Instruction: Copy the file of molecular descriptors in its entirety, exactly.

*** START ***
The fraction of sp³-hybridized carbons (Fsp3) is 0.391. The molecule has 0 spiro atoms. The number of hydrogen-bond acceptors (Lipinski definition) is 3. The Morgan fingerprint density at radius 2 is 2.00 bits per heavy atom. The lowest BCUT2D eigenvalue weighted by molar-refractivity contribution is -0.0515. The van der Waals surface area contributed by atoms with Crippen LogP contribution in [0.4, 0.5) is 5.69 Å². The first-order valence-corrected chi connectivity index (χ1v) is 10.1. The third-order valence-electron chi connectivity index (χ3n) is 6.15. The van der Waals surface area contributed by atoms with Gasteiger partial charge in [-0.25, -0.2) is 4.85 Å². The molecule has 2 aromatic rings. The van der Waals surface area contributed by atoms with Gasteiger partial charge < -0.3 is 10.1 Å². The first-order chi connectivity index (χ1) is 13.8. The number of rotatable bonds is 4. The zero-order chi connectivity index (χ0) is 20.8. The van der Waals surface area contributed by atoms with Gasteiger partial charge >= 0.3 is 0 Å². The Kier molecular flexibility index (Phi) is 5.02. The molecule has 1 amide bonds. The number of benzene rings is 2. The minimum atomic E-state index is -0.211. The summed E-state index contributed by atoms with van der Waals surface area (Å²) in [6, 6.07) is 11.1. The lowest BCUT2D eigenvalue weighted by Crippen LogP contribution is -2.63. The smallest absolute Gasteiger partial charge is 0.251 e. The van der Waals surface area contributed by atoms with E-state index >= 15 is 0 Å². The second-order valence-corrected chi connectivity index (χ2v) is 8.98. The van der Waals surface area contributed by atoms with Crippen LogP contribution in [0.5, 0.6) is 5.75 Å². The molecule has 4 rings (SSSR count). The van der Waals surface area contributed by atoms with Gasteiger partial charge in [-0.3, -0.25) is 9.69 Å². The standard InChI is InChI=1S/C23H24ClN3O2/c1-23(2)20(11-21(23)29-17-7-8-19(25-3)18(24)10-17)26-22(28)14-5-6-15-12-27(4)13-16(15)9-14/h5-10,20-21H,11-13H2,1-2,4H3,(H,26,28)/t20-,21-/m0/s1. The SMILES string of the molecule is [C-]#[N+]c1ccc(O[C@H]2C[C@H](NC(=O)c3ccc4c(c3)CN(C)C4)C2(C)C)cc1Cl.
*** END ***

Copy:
The fraction of sp³-hybridized carbons (Fsp3) is 0.391. The molecule has 0 spiro atoms. The number of hydrogen-bond acceptors (Lipinski definition) is 3. The Morgan fingerprint density at radius 2 is 2.00 bits per heavy atom. The lowest BCUT2D eigenvalue weighted by molar-refractivity contribution is -0.0515. The van der Waals surface area contributed by atoms with Crippen LogP contribution in [0.4, 0.5) is 5.69 Å². The first-order valence-corrected chi connectivity index (χ1v) is 10.1. The third-order valence-electron chi connectivity index (χ3n) is 6.15. The van der Waals surface area contributed by atoms with Gasteiger partial charge in [-0.25, -0.2) is 4.85 Å². The molecule has 2 aromatic rings. The van der Waals surface area contributed by atoms with Gasteiger partial charge < -0.3 is 10.1 Å². The first-order chi connectivity index (χ1) is 13.8. The number of rotatable bonds is 4. The zero-order chi connectivity index (χ0) is 20.8. The van der Waals surface area contributed by atoms with Gasteiger partial charge >= 0.3 is 0 Å². The Kier molecular flexibility index (Phi) is 5.02. The molecule has 1 amide bonds. The number of benzene rings is 2. The minimum atomic E-state index is -0.211. The summed E-state index contributed by atoms with van der Waals surface area (Å²) in [6, 6.07) is 11.1. The lowest BCUT2D eigenvalue weighted by Crippen LogP contribution is -2.63. The smallest absolute Gasteiger partial charge is 0.251 e. The van der Waals surface area contributed by atoms with E-state index >= 15 is 0 Å². The second-order valence-corrected chi connectivity index (χ2v) is 8.98. The van der Waals surface area contributed by atoms with Crippen LogP contribution in [0.5, 0.6) is 5.75 Å². The molecule has 4 rings (SSSR count). The van der Waals surface area contributed by atoms with Gasteiger partial charge in [-0.3, -0.25) is 9.69 Å². The standard InChI is InChI=1S/C23H24ClN3O2/c1-23(2)20(11-21(23)29-17-7-8-19(25-3)18(24)10-17)26-22(28)14-5-6-15-12-27(4)13-16(15)9-14/h5-10,20-21H,11-13H2,1-2,4H3,(H,26,28)/t20-,21-/m0/s1. The SMILES string of the molecule is [C-]#[N+]c1ccc(O[C@H]2C[C@H](NC(=O)c3ccc4c(c3)CN(C)C4)C2(C)C)cc1Cl.